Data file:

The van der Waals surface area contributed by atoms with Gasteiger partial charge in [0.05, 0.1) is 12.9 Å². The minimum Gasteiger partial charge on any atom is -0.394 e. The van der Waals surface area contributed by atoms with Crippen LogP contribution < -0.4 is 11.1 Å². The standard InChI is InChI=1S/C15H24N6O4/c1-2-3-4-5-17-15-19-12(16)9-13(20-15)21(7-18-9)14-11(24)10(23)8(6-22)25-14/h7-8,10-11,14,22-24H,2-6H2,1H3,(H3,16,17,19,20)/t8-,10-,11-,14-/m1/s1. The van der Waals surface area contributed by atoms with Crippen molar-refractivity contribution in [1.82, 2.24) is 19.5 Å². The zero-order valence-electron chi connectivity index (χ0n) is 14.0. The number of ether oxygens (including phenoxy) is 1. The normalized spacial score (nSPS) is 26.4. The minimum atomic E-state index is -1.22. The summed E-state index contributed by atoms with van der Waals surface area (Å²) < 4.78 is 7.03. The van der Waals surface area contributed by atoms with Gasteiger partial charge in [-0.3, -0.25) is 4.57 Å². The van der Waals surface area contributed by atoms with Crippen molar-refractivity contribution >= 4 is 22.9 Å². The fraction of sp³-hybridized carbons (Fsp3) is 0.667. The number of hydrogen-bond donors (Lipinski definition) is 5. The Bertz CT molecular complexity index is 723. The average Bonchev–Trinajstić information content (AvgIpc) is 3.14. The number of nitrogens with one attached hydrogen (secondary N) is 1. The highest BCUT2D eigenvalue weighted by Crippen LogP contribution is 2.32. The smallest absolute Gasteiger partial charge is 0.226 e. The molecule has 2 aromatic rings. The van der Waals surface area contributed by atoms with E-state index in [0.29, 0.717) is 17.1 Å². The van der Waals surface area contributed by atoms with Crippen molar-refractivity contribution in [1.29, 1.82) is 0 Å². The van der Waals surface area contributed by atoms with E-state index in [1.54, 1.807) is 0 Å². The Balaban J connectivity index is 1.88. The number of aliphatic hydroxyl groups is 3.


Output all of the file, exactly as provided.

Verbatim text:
The van der Waals surface area contributed by atoms with Gasteiger partial charge in [0.05, 0.1) is 12.9 Å². The minimum Gasteiger partial charge on any atom is -0.394 e. The van der Waals surface area contributed by atoms with Crippen LogP contribution < -0.4 is 11.1 Å². The standard InChI is InChI=1S/C15H24N6O4/c1-2-3-4-5-17-15-19-12(16)9-13(20-15)21(7-18-9)14-11(24)10(23)8(6-22)25-14/h7-8,10-11,14,22-24H,2-6H2,1H3,(H3,16,17,19,20)/t8-,10-,11-,14-/m1/s1. The van der Waals surface area contributed by atoms with Crippen molar-refractivity contribution in [1.82, 2.24) is 19.5 Å². The zero-order valence-electron chi connectivity index (χ0n) is 14.0. The number of ether oxygens (including phenoxy) is 1. The normalized spacial score (nSPS) is 26.4. The minimum atomic E-state index is -1.22. The summed E-state index contributed by atoms with van der Waals surface area (Å²) < 4.78 is 7.03. The van der Waals surface area contributed by atoms with Gasteiger partial charge in [-0.3, -0.25) is 4.57 Å². The van der Waals surface area contributed by atoms with Crippen molar-refractivity contribution >= 4 is 22.9 Å². The fraction of sp³-hybridized carbons (Fsp3) is 0.667. The number of hydrogen-bond donors (Lipinski definition) is 5. The Bertz CT molecular complexity index is 723. The average Bonchev–Trinajstić information content (AvgIpc) is 3.14. The number of nitrogens with one attached hydrogen (secondary N) is 1. The highest BCUT2D eigenvalue weighted by Crippen LogP contribution is 2.32. The smallest absolute Gasteiger partial charge is 0.226 e. The molecule has 2 aromatic rings. The van der Waals surface area contributed by atoms with E-state index in [0.29, 0.717) is 17.1 Å². The van der Waals surface area contributed by atoms with Crippen molar-refractivity contribution in [1.29, 1.82) is 0 Å². The van der Waals surface area contributed by atoms with E-state index in [1.54, 1.807) is 0 Å². The Balaban J connectivity index is 1.88. The number of aliphatic hydroxyl groups is 3.